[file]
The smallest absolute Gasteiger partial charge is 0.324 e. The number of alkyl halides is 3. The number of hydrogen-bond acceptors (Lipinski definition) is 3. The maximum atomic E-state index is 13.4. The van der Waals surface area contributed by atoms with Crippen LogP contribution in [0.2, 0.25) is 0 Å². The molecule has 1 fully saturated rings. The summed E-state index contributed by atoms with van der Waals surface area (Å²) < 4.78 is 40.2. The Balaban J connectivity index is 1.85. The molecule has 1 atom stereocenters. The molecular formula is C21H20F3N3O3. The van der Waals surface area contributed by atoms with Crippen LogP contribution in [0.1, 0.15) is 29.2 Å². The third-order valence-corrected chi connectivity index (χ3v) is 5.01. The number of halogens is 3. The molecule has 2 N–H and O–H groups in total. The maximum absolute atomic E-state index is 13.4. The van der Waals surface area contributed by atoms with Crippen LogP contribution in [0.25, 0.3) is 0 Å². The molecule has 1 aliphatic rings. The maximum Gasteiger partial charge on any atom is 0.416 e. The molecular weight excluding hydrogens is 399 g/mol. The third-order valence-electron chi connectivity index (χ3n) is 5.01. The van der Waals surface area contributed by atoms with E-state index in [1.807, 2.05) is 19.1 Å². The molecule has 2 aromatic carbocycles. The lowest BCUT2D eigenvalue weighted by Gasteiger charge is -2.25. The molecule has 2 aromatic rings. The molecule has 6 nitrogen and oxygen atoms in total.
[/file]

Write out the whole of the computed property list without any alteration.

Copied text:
The smallest absolute Gasteiger partial charge is 0.324 e. The number of alkyl halides is 3. The number of hydrogen-bond acceptors (Lipinski definition) is 3. The maximum atomic E-state index is 13.4. The van der Waals surface area contributed by atoms with Crippen LogP contribution in [0.2, 0.25) is 0 Å². The molecule has 1 fully saturated rings. The summed E-state index contributed by atoms with van der Waals surface area (Å²) < 4.78 is 40.2. The Balaban J connectivity index is 1.85. The molecule has 1 atom stereocenters. The molecular formula is C21H20F3N3O3. The van der Waals surface area contributed by atoms with Crippen LogP contribution in [0.1, 0.15) is 29.2 Å². The third-order valence-corrected chi connectivity index (χ3v) is 5.01. The number of halogens is 3. The molecule has 2 N–H and O–H groups in total. The maximum absolute atomic E-state index is 13.4. The van der Waals surface area contributed by atoms with Crippen LogP contribution in [0.25, 0.3) is 0 Å². The molecule has 1 aliphatic rings. The maximum Gasteiger partial charge on any atom is 0.416 e. The molecular weight excluding hydrogens is 399 g/mol. The third-order valence-electron chi connectivity index (χ3n) is 5.01. The van der Waals surface area contributed by atoms with E-state index in [1.807, 2.05) is 19.1 Å². The molecule has 2 aromatic carbocycles. The lowest BCUT2D eigenvalue weighted by Gasteiger charge is -2.25. The molecule has 2 aromatic rings. The molecule has 6 nitrogen and oxygen atoms in total.